40 Notorious Comebacks That Put People In Their Place Immediately (New Pics)
Stepping up gives you one sense of accomplishment, but one-upping someone who’s clearly wrong is a whole other achievement. So this post is dedicated to those who didn’t stay silent when hearing false statements, fake news, or faulty arguments, but decided to cut the BS and do everyone a public service.
Thanks to the r/CleverComebacks subreddit, a community with 830k members that’s constantly growing, we have laid out some of the most razor-sharp comebacks. Scroll down, upvote the sharpest comebacks and be sure to check out our previous post on witty comebacks.
We also spoke to Abigail Paul, an actress, standup comedian and improviser who has given seminars on incorporating theatre techniques for purposes beyond the stage to schools, businesses and organizations all over Germany since 2001. Abigail told us how to improve our comeback skills, starting from learning to be better listeners. Tune in for the interview below!
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“The secret to any comeback is connection,” she said and continued: “If you are really listening (and connecting) with another person, you are taking them in fully, aware of who they are, the context in which you are dealing with this person.”
Abigail believes that we tend do this assessment unconsciously. “We aren't even always aware that we are always sizing up other people. This is too often because we are so focused on ourselves.”
“I teach the rules and principles of improvisation. We credit the improv guru Keith Johnstone with the term 'status' exercises and games, which helps us see things like status moves, and how to make a character in a scene have a higher or lower status. By working on this skill in a theatrical way, you also start to notice status 'wars' happening in real life. On the stage, it usually has the end effect of being comedic. In real life, it can go either way.”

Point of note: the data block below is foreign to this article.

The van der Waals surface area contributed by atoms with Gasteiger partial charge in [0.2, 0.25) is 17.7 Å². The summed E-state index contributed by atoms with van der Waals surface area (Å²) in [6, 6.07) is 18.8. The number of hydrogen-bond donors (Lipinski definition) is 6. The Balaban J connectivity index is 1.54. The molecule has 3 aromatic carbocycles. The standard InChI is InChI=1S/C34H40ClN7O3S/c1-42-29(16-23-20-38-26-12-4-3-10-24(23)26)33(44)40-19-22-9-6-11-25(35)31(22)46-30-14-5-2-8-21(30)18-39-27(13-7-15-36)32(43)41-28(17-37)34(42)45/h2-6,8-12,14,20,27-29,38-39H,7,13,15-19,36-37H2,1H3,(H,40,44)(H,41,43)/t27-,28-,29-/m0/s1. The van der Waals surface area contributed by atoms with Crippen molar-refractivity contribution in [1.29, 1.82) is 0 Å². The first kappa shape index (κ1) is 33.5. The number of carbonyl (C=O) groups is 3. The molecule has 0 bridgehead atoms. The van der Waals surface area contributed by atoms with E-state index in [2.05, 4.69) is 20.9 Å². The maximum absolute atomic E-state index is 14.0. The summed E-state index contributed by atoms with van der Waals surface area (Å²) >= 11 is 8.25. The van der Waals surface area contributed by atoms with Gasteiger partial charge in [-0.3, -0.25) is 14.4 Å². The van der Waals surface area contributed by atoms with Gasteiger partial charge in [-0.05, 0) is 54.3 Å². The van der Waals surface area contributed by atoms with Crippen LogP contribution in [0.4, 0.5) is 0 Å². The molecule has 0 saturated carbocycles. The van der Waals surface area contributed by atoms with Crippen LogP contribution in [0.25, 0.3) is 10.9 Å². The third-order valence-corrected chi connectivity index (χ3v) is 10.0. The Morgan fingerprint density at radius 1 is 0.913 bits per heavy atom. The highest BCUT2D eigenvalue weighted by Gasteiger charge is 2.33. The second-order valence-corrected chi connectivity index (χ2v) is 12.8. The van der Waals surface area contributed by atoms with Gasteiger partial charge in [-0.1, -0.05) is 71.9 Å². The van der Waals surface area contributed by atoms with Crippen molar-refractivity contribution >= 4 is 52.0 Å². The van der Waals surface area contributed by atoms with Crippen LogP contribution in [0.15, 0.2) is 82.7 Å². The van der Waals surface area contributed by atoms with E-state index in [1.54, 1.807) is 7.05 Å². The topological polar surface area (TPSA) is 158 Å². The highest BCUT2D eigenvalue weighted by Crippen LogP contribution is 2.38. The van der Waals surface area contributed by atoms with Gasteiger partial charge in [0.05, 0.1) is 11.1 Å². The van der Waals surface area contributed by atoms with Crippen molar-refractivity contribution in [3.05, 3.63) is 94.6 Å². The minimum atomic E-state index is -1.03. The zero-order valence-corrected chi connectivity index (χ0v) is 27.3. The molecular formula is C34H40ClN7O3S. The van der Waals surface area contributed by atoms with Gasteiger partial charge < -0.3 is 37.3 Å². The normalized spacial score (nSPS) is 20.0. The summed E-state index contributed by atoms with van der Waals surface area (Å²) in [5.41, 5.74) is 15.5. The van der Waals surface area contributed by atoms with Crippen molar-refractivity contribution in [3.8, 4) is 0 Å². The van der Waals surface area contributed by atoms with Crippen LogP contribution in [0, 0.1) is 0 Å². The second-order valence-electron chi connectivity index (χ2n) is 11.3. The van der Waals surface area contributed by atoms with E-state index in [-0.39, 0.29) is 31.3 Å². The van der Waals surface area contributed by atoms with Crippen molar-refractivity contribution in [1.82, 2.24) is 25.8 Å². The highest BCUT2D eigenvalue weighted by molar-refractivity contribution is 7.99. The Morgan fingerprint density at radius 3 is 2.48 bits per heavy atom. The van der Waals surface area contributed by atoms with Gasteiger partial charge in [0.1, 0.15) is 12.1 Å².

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Abigail argues that a great comeback feels great because it was earned. “It was spontaneous. The commenter was probably really listening. It was unique to that moment, set of people, situation,” she explained.
When asked how to make sure that your comeback doesn't sound mean, Abigail warns that “a comeback is not a clapback—which is generally sarcastic, but a clapback might be fun among friends.” Moreover, “Context of situation always matters. In working on status exercises in improv, we try to get people to see that the easiest way to raise another person's status is to lower their own. We see that in standup comedy too. Usually it works best if the comic is the butt of the joke, not the audience. (There are plenty of exceptions.)”
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According to Abigail, “You needn't be too self-effacing for a good comeback, but if it can lift other people up, it usually works well and gains the speaker a laugh and cements the bond that says, we are in this together.”
Comebacks can be a useful communication tool, but Abigail argues that excellent listening skills are the most important thing. “Paying attention, making accurate observations about the people in the room, and how they feel—these are the tools that will make a comeback really shine,” she said.
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And when it comes to getting better at listening, Abigail shared a fun game to exercise. “Have a chat with someone, but you have to start your response with the last letter of what the person has just said to you,” she said and added: “For example, if person 1 says 'what was the best part of your day'—the response must start with Y from the word day.”
“It might make for odd conversations at first, but it also forces you to really listen to the complete end of the person's sentence before you add in your own thoughts,” she concluded.